On Report and Recommendation of the Board on Professional Responsibility.
Before Ferren and Farrell, Associate Judges, and Pryor,* Senior Judge.
PER CURIAM: Before us in a reciprocal discipline proceeding is a report of the Board on Professional Responsibility recommending that respondent Arthur J. Lobbe of Bayonne, New Jersey, who had been disbarred in New Jersey for misappropriating the funds of a client -- see In re Lobbe, 539 A.2d 729, 110 N.J. 59 (1988) -- also be disbarred from the practice of law in this jurisdiction. He had previously been suspended here by our order dated January 22, 1993, based upon the final decision of the Supreme Court of New Jersey. We agree with the recommendation.
In its opinion, that court noted that respondent, in an effort to persuade it to impose a less severe sanction than disbarment, introduced uncontroverted evidence that over the years he had become a "compulsive gambler" - a disorder recognized as a mental illness by the American Psychiatric Association - which led him to place daily bets on the outcome of horse races and other sports events, and caused him not only to neglect his legal profession, but also to disregard his fiduciary obligations to clients when he needed betting money. The court accepted this testimony as true, expressed sympathy with the accused lawyer, but refused to accept his disorder as a mitigating factor because it did not deprive him of volition, i.e., capacity to refrain from obvious illegal conduct.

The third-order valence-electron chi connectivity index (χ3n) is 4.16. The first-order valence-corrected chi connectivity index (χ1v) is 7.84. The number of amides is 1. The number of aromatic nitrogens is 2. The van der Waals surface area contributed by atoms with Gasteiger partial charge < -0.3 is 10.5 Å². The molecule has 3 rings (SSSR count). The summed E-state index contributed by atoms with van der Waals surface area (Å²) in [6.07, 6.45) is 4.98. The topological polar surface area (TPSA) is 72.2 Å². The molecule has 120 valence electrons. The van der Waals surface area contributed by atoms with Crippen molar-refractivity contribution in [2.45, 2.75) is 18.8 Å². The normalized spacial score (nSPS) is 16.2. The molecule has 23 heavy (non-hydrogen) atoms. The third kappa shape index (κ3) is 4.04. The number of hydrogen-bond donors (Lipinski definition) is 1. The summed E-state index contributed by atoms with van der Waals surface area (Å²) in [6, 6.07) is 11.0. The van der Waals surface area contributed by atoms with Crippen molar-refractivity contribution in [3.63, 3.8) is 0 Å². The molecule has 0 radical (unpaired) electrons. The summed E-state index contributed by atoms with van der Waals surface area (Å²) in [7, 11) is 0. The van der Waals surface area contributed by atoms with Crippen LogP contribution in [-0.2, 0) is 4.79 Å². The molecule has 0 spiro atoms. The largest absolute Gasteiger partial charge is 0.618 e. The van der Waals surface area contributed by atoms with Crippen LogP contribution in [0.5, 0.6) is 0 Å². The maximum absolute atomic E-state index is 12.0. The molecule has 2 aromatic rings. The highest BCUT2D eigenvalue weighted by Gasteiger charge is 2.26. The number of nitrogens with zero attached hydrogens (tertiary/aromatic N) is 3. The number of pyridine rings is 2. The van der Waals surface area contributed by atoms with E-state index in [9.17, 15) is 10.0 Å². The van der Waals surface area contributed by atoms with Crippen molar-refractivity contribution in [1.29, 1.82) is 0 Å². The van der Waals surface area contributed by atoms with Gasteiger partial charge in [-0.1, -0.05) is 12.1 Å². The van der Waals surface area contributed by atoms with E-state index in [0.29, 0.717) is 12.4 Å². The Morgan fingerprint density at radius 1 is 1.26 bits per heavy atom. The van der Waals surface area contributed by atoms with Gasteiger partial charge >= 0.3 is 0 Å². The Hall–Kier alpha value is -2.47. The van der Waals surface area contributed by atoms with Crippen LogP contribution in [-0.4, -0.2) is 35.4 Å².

This matter was referred by us to our Board to determine whether or not identical reciprocal discipline should be imposed. The Board asked respondent and Bar counsel to submit briefs.
Respondent's counsel argued that the Board should not adopt the order of the New Jersey court on the ground that decisions of our court had established a different set of standards in this jurisdiction for similar misconduct. He cited as an example In re Kersey, 520 A.2d 321 (D.C. 1987), where alcoholism was recognized as a mitigating factor; and more importantly, In re Shorter, 570 A.2d 760 (D.C. 1990), Where an irresistible mania for gambling was also raised as an objection to disbarment.
In Shorter, we concluded that respondent had failed to demonstrate a causal link between his compulsive gambling and the misconduct - evasion of Federal taxes resulting in a felony conviction. *fn1 Hence, we agree with the Board that reciprocal discipline is warranted in the case before us. See In re Patkus, 654 A.2d 1291 (D.C. 1995).
ORDERED that respondent Arthur J. Lobbe be disbarred from the practice of law in the District of Columbia, effective thirty ...